Kevin To is a street and documentary photographer who is currently based in Egypt. Influenced by the photojournalists and humanists of the past, we talk more to Kevin more about what inspires to him to create images that are reminiscent of the golden days of street and photojournalism.
Tell us a bit about yourself, where were you born, where do you live now. How did you become interested in photography?
I was born in suburban Northern Virginia, just outside Washington DC. Was based in South Sinai for the past six months and now I’ve just arrived in Istanbul, Turkey.
I grew up in a big family where my aunts, uncles, and cousins were all into some form of art as their hobbies, that form being mostly photography. Most them are landscape, wildlife and wedding photographers. But they were always taking photographs during family dinners and events, so it was inevitable that I picked one up sooner or later.
Where or how do you find inspiration?
I find a lot of it through film and music. But I also find a lot of inspiration through just talking to people. Hearing about their life experiences and their perspective on things, it helps me view things differently.
Do you have any favourite artists/photographers?
Film directors I always revisit and love are Andrei Tarkovsky, Claire Denis, Lucrecia Martel, Wim Wenders, Wong Kar Wai.
And so many others.
What do you want to express through your photography? What are some of the elements you always try to include in your photographs?
Want I want to express is the beauty and joy of everyday life. When working on a project or a specific story I try to expand that to include a wider range of the human experience.
Where is your most favourite place to go and photograph?
Wherever I happen to be. My favorite images are definitely made when I’m traveling and when my eyes get to see familiar things in a foreign setting. New colors, sounds, smells, cultures, and energy levels put me into a creative flow.
What happens when you go out with your camera? Do people respond positively to you, or do you sometimes get negative reactions? If yes, how do you handle it?
I’ve found that when I take my camera out most of the time people respond positively. Occasionally negative reactions occur, and the easiest way to diffuse these situations is to smile and explain. I find that a conversation about what I’m doing and why I took a photo of the person tends to allow them to understand, and more often than not they leave with a smile as well. The initial reaction of “why did you take that photo of me!?” Really scares photographers, but that’s normal and if I wasn’t in a good mood I’d probably react the same way if someone did that to me.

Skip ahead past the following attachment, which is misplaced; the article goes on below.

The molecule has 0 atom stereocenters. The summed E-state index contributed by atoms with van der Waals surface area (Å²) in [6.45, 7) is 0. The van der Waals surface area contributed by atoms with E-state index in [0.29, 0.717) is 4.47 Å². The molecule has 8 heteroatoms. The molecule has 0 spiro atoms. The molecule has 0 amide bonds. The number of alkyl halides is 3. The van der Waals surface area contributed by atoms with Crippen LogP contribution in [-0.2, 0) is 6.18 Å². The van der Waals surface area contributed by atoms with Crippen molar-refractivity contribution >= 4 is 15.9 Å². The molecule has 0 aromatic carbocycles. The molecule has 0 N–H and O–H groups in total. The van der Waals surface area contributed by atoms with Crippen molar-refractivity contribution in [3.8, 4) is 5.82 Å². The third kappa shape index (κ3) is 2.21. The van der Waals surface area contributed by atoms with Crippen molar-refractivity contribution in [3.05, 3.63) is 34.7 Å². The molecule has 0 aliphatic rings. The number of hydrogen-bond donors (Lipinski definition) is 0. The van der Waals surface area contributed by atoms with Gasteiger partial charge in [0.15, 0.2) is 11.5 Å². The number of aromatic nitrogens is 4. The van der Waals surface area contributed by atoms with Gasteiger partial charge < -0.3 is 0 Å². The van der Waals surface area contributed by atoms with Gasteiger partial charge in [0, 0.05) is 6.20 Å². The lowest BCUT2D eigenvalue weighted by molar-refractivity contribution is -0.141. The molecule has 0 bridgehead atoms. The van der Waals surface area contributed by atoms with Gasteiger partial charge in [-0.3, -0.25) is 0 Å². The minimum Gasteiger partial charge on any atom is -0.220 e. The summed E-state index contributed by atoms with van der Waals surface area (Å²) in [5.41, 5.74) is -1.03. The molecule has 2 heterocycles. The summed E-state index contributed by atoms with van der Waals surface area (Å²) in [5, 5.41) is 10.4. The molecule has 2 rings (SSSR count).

When you take pictures, do you usually have a concept in mind of what you want to shoot, or do you let the images just "come to you", or is it both?
If it’s a project then absolutely I have images in my head that I want to make. Telling a story through images is the same as writing one, so certain images that give context and move the story forward are essential. But If I’m just wandering about, then most of the time I let the images come to me, no matter the time or day.
Does the equipment you use help you in achieving your vision in your photography? (What camera do you use? Do you have a preferred lens/focal length?)
The equipment does affect the way I shoot and how I go about achieving my vision. I shot mostly with film in the past but now since I’m traveling I’ve switched over to digital.
The camera I grab most of the time is my Ricoh GR. It’s the perfect camera in my opinion, and it brings me the most joy with the most ease. The wide angle lens allows me to capture moments on the fly
What are some of your goals as an artist or photographer? Where do you hope to see yourself in five years?
Some of my goals include having a solo exhibition in the future and have a few more books published.
In five years I hope to be a photojournalist for an international photo agency like Getty Images or Reuters.
Are there any special projects you are currently working on that you would like to let everyone know about?
Currently I’m doing some research on the largest stateless nation, Kurdistan.
“When I am not out photographing, I (like to)…
…go swimming, cycling around the city, travel, and visit museums. Or just stay home with a good movie, a few cocktails, and some good company.”